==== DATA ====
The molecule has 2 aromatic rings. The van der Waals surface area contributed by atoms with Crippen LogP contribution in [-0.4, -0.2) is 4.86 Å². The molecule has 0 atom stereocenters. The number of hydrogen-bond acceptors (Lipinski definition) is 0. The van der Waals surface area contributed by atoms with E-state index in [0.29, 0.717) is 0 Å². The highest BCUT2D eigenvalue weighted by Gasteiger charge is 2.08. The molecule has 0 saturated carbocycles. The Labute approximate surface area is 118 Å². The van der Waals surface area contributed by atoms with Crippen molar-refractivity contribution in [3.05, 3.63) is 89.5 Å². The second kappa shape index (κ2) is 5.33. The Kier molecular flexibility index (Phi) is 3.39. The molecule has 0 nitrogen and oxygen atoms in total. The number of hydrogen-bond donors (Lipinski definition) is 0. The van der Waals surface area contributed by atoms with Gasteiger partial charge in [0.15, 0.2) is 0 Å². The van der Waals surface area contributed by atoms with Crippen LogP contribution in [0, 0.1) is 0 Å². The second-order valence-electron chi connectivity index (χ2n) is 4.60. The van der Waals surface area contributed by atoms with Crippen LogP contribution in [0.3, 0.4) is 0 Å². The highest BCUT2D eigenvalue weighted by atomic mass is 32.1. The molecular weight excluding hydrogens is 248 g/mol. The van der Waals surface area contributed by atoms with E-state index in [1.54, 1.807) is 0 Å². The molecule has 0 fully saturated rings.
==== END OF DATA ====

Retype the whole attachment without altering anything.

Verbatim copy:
The molecule has 2 aromatic rings. The van der Waals surface area contributed by atoms with Crippen LogP contribution in [-0.4, -0.2) is 4.86 Å². The molecule has 0 atom stereocenters. The number of hydrogen-bond acceptors (Lipinski definition) is 0. The van der Waals surface area contributed by atoms with E-state index in [0.29, 0.717) is 0 Å². The highest BCUT2D eigenvalue weighted by Gasteiger charge is 2.08. The molecule has 0 saturated carbocycles. The Labute approximate surface area is 118 Å². The van der Waals surface area contributed by atoms with Crippen molar-refractivity contribution in [3.05, 3.63) is 89.5 Å². The second kappa shape index (κ2) is 5.33. The Kier molecular flexibility index (Phi) is 3.39. The molecule has 0 nitrogen and oxygen atoms in total. The number of hydrogen-bond donors (Lipinski definition) is 0. The van der Waals surface area contributed by atoms with Gasteiger partial charge in [0.15, 0.2) is 0 Å². The van der Waals surface area contributed by atoms with Crippen LogP contribution in [0, 0.1) is 0 Å². The second-order valence-electron chi connectivity index (χ2n) is 4.60. The van der Waals surface area contributed by atoms with Crippen LogP contribution in [0.3, 0.4) is 0 Å². The highest BCUT2D eigenvalue weighted by atomic mass is 32.1. The molecular weight excluding hydrogens is 248 g/mol. The van der Waals surface area contributed by atoms with E-state index in [1.54, 1.807) is 0 Å². The molecule has 0 fully saturated rings.